Xiwen undertook her PhD at the Sargent group at the University of Toronto, having moved to Canada from China. At Toronto, she explored luminescent nanoparticles, known as colloidal quantum dots, which have applications in converting light into renewable energy and developing efficient light sources. As a Schmidt Science Fellow, Xiwen worked at Stanford University applying machine learning techniques and photonics expertise to advance progress in flexible electronics. She continues her work at Stanford University on an Additional Study Grant supported by Schmidt Science Fellows.
Xiwen has a faculty position at the University of Michigan where her research group innovates soft electronic materials, including nanomaterials, polymers, and perovskites from the molecular level, understand their fundamental properties using advanced spectroscopies, and advancing the next generation of bioelectronics for the applications in biomedical sensing, soft robotics, energy harvesting, and storage.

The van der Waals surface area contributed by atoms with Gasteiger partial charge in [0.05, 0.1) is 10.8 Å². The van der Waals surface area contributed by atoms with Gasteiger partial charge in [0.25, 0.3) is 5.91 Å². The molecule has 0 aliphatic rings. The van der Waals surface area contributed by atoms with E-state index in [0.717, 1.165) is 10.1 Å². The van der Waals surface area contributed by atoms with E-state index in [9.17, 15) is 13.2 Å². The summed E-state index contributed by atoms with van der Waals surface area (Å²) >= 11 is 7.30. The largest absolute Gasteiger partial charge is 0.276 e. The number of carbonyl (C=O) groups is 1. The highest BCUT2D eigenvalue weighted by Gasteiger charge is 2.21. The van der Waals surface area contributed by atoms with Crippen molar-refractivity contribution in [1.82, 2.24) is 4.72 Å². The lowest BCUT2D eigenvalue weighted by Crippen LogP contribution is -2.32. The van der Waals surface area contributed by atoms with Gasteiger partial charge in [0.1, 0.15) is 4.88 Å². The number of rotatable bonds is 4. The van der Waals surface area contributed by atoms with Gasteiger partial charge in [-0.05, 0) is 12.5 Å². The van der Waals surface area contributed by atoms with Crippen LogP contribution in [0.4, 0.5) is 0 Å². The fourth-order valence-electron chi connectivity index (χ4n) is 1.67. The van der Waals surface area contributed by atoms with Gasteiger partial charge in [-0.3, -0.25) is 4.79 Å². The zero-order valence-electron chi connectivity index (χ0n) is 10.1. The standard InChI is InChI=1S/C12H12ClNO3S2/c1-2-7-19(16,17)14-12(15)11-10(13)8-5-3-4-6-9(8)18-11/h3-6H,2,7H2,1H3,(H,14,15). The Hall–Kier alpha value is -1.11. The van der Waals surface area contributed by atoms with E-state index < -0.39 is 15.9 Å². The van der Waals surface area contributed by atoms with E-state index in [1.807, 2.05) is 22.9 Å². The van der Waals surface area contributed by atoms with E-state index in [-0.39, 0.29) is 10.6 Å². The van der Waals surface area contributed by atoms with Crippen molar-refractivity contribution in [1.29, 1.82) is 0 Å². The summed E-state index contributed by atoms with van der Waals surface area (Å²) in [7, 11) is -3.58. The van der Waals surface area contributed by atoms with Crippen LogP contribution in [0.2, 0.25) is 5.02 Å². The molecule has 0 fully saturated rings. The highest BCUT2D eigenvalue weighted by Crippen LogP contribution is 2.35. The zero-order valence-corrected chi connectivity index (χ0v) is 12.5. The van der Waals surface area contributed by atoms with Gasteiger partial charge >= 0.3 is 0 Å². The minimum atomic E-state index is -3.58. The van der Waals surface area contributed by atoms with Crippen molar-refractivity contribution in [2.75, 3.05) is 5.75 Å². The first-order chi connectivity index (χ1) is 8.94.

The importance and potential impact of Xiwen’s work is nearly impossible to overstate. The global growth in demand for cheap and flexible renewable energy is proving relentless and is a necessity for the global economy to move away from fossil fuels. Xiwen’s work as a Fellow aimed to develop low-cost, large-area, and stretchable devices including efficient solar cells, light sensors, and light emitters. This work continues to open the potential for many far-reaching applications, including wearable electronics and artificial skins.